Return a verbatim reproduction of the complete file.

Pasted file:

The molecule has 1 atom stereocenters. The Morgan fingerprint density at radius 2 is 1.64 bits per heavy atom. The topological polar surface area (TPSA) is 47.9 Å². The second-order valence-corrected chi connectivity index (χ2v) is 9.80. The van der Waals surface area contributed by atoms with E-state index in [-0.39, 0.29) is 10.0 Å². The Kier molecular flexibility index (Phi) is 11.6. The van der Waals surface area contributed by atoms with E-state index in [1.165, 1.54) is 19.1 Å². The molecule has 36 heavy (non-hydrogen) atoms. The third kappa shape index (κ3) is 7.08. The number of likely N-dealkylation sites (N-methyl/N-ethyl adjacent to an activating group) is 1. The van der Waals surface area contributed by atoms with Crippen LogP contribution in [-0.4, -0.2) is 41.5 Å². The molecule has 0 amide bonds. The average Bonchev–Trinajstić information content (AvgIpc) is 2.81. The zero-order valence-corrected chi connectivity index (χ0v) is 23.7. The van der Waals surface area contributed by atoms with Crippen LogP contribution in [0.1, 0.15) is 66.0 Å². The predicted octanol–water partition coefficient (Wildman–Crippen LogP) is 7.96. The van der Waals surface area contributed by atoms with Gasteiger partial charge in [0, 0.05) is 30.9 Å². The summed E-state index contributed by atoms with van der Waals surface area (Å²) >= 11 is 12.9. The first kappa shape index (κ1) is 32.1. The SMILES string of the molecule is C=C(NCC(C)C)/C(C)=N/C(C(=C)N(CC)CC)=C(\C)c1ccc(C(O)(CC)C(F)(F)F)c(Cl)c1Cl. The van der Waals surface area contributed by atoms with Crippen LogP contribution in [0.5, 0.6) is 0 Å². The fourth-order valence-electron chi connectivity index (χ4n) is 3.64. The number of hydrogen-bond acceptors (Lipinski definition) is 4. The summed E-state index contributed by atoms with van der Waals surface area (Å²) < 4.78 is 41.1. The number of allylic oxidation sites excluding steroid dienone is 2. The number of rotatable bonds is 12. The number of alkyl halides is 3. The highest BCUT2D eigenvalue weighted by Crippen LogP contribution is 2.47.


The molecule has 1 atom stereocenters. The Morgan fingerprint density at radius 2 is 1.64 bits per heavy atom. The topological polar surface area (TPSA) is 47.9 Å². The second-order valence-corrected chi connectivity index (χ2v) is 9.80. The van der Waals surface area contributed by atoms with E-state index in [-0.39, 0.29) is 10.0 Å². The Kier molecular flexibility index (Phi) is 11.6. The van der Waals surface area contributed by atoms with E-state index in [1.165, 1.54) is 19.1 Å². The molecule has 36 heavy (non-hydrogen) atoms. The third kappa shape index (κ3) is 7.08. The number of likely N-dealkylation sites (N-methyl/N-ethyl adjacent to an activating group) is 1. The van der Waals surface area contributed by atoms with Crippen LogP contribution in [-0.4, -0.2) is 41.5 Å². The molecule has 0 amide bonds. The average Bonchev–Trinajstić information content (AvgIpc) is 2.81. The zero-order valence-corrected chi connectivity index (χ0v) is 23.7. The van der Waals surface area contributed by atoms with Crippen LogP contribution in [0.1, 0.15) is 66.0 Å². The predicted octanol–water partition coefficient (Wildman–Crippen LogP) is 7.96. The van der Waals surface area contributed by atoms with Gasteiger partial charge in [0, 0.05) is 30.9 Å². The summed E-state index contributed by atoms with van der Waals surface area (Å²) >= 11 is 12.9. The first kappa shape index (κ1) is 32.1. The SMILES string of the molecule is C=C(NCC(C)C)/C(C)=N/C(C(=C)N(CC)CC)=C(\C)c1ccc(C(O)(CC)C(F)(F)F)c(Cl)c1Cl. The van der Waals surface area contributed by atoms with Crippen LogP contribution in [0.5, 0.6) is 0 Å². The fourth-order valence-electron chi connectivity index (χ4n) is 3.64. The number of hydrogen-bond acceptors (Lipinski definition) is 4. The summed E-state index contributed by atoms with van der Waals surface area (Å²) < 4.78 is 41.1. The number of allylic oxidation sites excluding steroid dienone is 2. The number of rotatable bonds is 12. The number of alkyl halides is 3. The highest BCUT2D eigenvalue weighted by Crippen LogP contribution is 2.47.